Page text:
Lynette Nyman, Minneapolis Institute of Art, (612) 870-3173; firstname.lastname@example.org
Tammy Pleshek, Minneapolis Institute of Art, (612) 870-3171; email@example.com
Anne-Marie Wagener, Minneapolis Institute of Art, (612) 870-3280; firstname.lastname@example.org
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An American Vision:
Henry Francis du Pont’s Winterthur Museum
More than 300 Masterpieces from this Remarkable Collection of American Decorative Arts Will Be on View at the MIA February 18 to May 6, 2007
An American Vision Features a Selection of the Rarest and Most Renowned
Objects in the First Exhibition to Travel in Winterthur’s History
Minneapolis, November 16, 2006—More than three hundred masterpieces from Henry Francis du Pont’s magnificent collection of American decorative arts will be on view at the Minneapolis Institute of Art (MIA) from February 18 through May 6, 2007. The first exhibition to travel in Winterthur’s history, An American Vision: Henry Francis du Pont’s Winterthur Museum presents a selection of the museum’s rarest and most renowned objects, including furniture, textiles, paintings, works on paper, ceramics, glass, and metalwork, all made or used in America between 1640 and 1860. More than 449,000 visitors viewed An American Vision when it was initially presented at the National Gallery of Art in Washington, D.C., in celebration of Winterthur’s 50th anniversary in 2002. The MIA is the first venue on its national tour outside of Washington, which includes the Fine Arts Museums of San Francisco, the Worcester Art Museum in Massachusetts, and the Atlanta History Center in Georgia.
Winterthur, An American Country Estate
The great American collector Henry Francis du Pont founded Winterthur, An American Country Estate, in 1951. Set on nearly one thousand acres of rolling countryside, the Winterthur estate has been home to du Ponts since 1837. Born at Winterthur in 1880, Henry Francis du Pont distinguished himself as an astute connoisseur and collector of American fine and decorative arts. By acquiring many of the finest and rarest items made or used in America between 1640 and 1860, he chronicled American history through objects Americans owned. Du Pont’s collecting was by his own admission driven by personal interests, but he recognized the importance of building a representative collection, which today comprises more than 85,000 objects.
The exhibition focuses on five major style periods and themes that mark Henry Francis du Pont’s accomplishments as a collector. Several themes run through each section, including documented works signed or labeled by their makers; English, European, and Asian sources of inspiration; and the uniquely American aspects of the works on view.
Early Settlement and Sophistication: This section of the exhibition explores the decorative arts of the earliest settlers in colonial America. Many of these works are reminiscent of mannerist and late Renaissance designs that were popular in England and the Netherlands at the time. The centerpiece of this section, an impressive 1680 court cupboard from Essex County, Massachusetts, displays fine examples of silver, pewter, and ceramic objects.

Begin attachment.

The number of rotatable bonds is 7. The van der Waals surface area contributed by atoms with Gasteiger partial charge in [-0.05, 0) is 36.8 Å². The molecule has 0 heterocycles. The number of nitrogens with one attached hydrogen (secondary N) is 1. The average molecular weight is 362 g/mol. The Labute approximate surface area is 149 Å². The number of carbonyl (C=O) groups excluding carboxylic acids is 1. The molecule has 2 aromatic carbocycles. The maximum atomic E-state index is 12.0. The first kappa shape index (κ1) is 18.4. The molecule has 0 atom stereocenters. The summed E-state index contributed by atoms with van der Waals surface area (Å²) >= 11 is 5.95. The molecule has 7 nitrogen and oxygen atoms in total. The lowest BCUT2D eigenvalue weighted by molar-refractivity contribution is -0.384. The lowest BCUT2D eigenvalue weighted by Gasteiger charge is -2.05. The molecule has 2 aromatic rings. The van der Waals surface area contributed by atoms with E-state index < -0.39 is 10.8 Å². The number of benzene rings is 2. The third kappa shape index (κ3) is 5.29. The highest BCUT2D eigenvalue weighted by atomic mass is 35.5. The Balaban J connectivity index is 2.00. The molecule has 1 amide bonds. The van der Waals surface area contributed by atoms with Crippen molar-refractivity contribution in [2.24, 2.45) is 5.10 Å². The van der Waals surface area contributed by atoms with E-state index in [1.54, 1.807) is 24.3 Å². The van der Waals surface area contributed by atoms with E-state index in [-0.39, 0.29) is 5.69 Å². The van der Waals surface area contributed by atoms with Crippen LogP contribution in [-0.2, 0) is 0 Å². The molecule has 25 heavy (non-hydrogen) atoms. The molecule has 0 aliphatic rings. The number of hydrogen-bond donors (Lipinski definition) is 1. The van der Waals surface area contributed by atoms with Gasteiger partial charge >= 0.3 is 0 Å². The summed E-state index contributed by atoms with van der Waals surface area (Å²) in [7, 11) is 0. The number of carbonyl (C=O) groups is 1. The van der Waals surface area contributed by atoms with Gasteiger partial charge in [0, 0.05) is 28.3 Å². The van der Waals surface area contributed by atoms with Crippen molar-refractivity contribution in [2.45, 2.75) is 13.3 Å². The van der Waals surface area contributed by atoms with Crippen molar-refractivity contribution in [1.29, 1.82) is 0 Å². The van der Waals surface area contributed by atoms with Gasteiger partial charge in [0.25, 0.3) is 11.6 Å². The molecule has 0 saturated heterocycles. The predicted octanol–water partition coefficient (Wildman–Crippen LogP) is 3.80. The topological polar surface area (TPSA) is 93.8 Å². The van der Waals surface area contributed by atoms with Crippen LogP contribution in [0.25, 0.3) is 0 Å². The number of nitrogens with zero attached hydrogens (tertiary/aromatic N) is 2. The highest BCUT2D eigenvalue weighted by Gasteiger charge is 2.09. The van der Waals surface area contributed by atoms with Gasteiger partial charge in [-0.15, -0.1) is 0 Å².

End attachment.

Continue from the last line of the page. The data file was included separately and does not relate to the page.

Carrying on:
Passion for Rococo: The objects in this section feature outstanding pieces created by mid-18th-century artisans working in urban centers such as Philadelphia, Charleston, and Boston, in a style commonly called Chippendale after the English craftsman whose design books helped disseminate a taste for extravagant curves and ornamentation. A particular favorite of du Pont’s, objects in this style conveyed true status and beauty, often rivaling foreign products. A magnificent 1769 mahogany high chest (8 feet high, with gilded hardware) and the matching dressing table and chair made for Michael and Miriam Gratz of Philadelphia are included, as well as seven major paintings by preeminent American artists of the day.
East Meets West: The influence of China on 18th-century American design captivated du Pont. He collected both objects that were imported from the East by wealthy colonials and those produced by European and English craftsmen who interpreted the Oriental motifs in their own fashion. Among the items brought to America from China were dinner sets of individually monogrammed porcelain made specifically for export to Europe and America. Hand-painted and printed cottons produced in India were among the most popular and influential exports from the East. Among Western interpretations of Oriental designs in the exhibition are a brilliantly lacquered Boston high chest of drawers circa 1750 and a tea table with Oriental fretwork galleries and stretchers.
The Arts of the Pennsylvania Germans: Among the earliest collecting interests of du Pont and one of the great strengths of the Winterthur collection are the colorful decorative arts of the German settlers of eastern Pennsylvania. This section offers cupboards filled with boldly decorated pottery, chests painted and inlaid with symbolic images of flowers and birds, woven coverlets and quilts, and illuminated manuscripts called fraktur, which served as paper records of marriages, births, and house blessings. Such objects, made by and for these rural communities, document various aspects of their daily lives and the wealth of their cultural heritage.